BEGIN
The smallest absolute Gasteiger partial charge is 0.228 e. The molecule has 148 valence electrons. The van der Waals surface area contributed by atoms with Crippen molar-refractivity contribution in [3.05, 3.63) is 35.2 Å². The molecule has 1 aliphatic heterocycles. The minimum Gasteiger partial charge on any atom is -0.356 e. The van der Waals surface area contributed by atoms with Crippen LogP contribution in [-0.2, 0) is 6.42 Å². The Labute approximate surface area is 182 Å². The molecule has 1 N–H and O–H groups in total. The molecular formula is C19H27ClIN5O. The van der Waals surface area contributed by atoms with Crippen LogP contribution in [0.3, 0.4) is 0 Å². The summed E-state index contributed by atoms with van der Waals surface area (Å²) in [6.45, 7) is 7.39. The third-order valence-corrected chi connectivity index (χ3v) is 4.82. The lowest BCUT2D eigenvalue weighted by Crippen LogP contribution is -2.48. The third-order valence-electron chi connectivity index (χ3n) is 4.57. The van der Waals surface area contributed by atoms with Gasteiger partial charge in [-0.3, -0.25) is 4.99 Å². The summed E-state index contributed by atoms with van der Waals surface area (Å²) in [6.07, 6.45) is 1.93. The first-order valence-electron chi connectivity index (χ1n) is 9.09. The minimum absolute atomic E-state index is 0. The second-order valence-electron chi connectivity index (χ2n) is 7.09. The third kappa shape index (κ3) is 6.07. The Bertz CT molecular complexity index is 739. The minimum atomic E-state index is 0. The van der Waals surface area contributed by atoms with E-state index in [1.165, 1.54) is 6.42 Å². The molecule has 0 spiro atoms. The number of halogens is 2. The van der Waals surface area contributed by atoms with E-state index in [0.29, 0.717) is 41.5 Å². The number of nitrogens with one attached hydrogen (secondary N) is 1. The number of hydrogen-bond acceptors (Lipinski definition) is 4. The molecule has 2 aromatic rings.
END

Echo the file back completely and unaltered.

The smallest absolute Gasteiger partial charge is 0.228 e. The molecule has 148 valence electrons. The van der Waals surface area contributed by atoms with Crippen molar-refractivity contribution in [3.05, 3.63) is 35.2 Å². The molecule has 1 aliphatic heterocycles. The minimum Gasteiger partial charge on any atom is -0.356 e. The van der Waals surface area contributed by atoms with Crippen LogP contribution in [-0.2, 0) is 6.42 Å². The Labute approximate surface area is 182 Å². The molecule has 1 N–H and O–H groups in total. The molecular formula is C19H27ClIN5O. The van der Waals surface area contributed by atoms with Crippen LogP contribution in [0.3, 0.4) is 0 Å². The summed E-state index contributed by atoms with van der Waals surface area (Å²) in [6.45, 7) is 7.39. The third-order valence-corrected chi connectivity index (χ3v) is 4.82. The lowest BCUT2D eigenvalue weighted by Crippen LogP contribution is -2.48. The third-order valence-electron chi connectivity index (χ3n) is 4.57. The van der Waals surface area contributed by atoms with Gasteiger partial charge in [-0.3, -0.25) is 4.99 Å². The summed E-state index contributed by atoms with van der Waals surface area (Å²) in [6.07, 6.45) is 1.93. The first-order valence-electron chi connectivity index (χ1n) is 9.09. The minimum absolute atomic E-state index is 0. The second-order valence-electron chi connectivity index (χ2n) is 7.09. The third kappa shape index (κ3) is 6.07. The Bertz CT molecular complexity index is 739. The minimum atomic E-state index is 0. The van der Waals surface area contributed by atoms with E-state index in [1.165, 1.54) is 6.42 Å². The molecule has 0 spiro atoms. The number of halogens is 2. The van der Waals surface area contributed by atoms with E-state index in [0.29, 0.717) is 41.5 Å². The number of nitrogens with one attached hydrogen (secondary N) is 1. The number of hydrogen-bond acceptors (Lipinski definition) is 4. The molecule has 2 aromatic rings.